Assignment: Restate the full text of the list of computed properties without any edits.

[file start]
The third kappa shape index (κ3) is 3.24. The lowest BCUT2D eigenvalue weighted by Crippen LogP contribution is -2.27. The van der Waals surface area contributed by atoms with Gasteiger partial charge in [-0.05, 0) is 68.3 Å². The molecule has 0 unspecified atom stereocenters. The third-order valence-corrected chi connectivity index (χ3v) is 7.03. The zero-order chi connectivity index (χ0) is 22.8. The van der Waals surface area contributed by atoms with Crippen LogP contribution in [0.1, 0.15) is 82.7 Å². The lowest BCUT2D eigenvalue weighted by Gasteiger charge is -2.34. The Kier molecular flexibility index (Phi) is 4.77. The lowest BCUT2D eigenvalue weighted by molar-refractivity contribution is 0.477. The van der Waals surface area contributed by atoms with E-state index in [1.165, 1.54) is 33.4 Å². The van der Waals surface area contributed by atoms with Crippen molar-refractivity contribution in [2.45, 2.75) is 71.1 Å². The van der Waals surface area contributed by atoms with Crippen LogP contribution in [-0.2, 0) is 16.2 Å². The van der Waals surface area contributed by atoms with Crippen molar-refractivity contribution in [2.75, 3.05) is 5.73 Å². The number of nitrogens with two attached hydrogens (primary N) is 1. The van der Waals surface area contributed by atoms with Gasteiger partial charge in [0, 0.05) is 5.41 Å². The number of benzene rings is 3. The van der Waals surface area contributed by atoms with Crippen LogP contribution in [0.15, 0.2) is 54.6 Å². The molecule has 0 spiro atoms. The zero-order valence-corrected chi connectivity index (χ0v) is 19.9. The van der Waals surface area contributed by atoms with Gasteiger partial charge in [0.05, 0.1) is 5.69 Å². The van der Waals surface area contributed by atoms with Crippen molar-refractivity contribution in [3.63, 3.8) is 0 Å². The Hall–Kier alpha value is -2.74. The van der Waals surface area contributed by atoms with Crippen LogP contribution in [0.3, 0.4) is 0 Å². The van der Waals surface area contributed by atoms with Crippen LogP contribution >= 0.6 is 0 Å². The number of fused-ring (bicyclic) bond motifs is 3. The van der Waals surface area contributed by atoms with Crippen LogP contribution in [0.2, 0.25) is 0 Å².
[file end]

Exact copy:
The third kappa shape index (κ3) is 3.24. The lowest BCUT2D eigenvalue weighted by Crippen LogP contribution is -2.27. The van der Waals surface area contributed by atoms with Gasteiger partial charge in [-0.05, 0) is 68.3 Å². The molecule has 0 unspecified atom stereocenters. The third-order valence-corrected chi connectivity index (χ3v) is 7.03. The zero-order chi connectivity index (χ0) is 22.8. The van der Waals surface area contributed by atoms with Crippen LogP contribution in [0.1, 0.15) is 82.7 Å². The lowest BCUT2D eigenvalue weighted by Gasteiger charge is -2.34. The Kier molecular flexibility index (Phi) is 4.77. The lowest BCUT2D eigenvalue weighted by molar-refractivity contribution is 0.477. The van der Waals surface area contributed by atoms with E-state index in [1.165, 1.54) is 33.4 Å². The van der Waals surface area contributed by atoms with Crippen molar-refractivity contribution in [2.45, 2.75) is 71.1 Å². The van der Waals surface area contributed by atoms with Crippen LogP contribution in [-0.2, 0) is 16.2 Å². The van der Waals surface area contributed by atoms with Crippen molar-refractivity contribution in [2.75, 3.05) is 5.73 Å². The number of nitrogens with two attached hydrogens (primary N) is 1. The van der Waals surface area contributed by atoms with Gasteiger partial charge in [0, 0.05) is 5.41 Å². The number of benzene rings is 3. The van der Waals surface area contributed by atoms with Crippen LogP contribution in [0.15, 0.2) is 54.6 Å². The molecule has 0 spiro atoms. The zero-order valence-corrected chi connectivity index (χ0v) is 19.9. The van der Waals surface area contributed by atoms with Gasteiger partial charge in [0.05, 0.1) is 5.69 Å². The van der Waals surface area contributed by atoms with Crippen molar-refractivity contribution in [3.63, 3.8) is 0 Å². The Hall–Kier alpha value is -2.74. The van der Waals surface area contributed by atoms with Crippen LogP contribution in [0.3, 0.4) is 0 Å². The van der Waals surface area contributed by atoms with Crippen LogP contribution >= 0.6 is 0 Å². The number of fused-ring (bicyclic) bond motifs is 3. The van der Waals surface area contributed by atoms with Crippen LogP contribution in [0.2, 0.25) is 0 Å².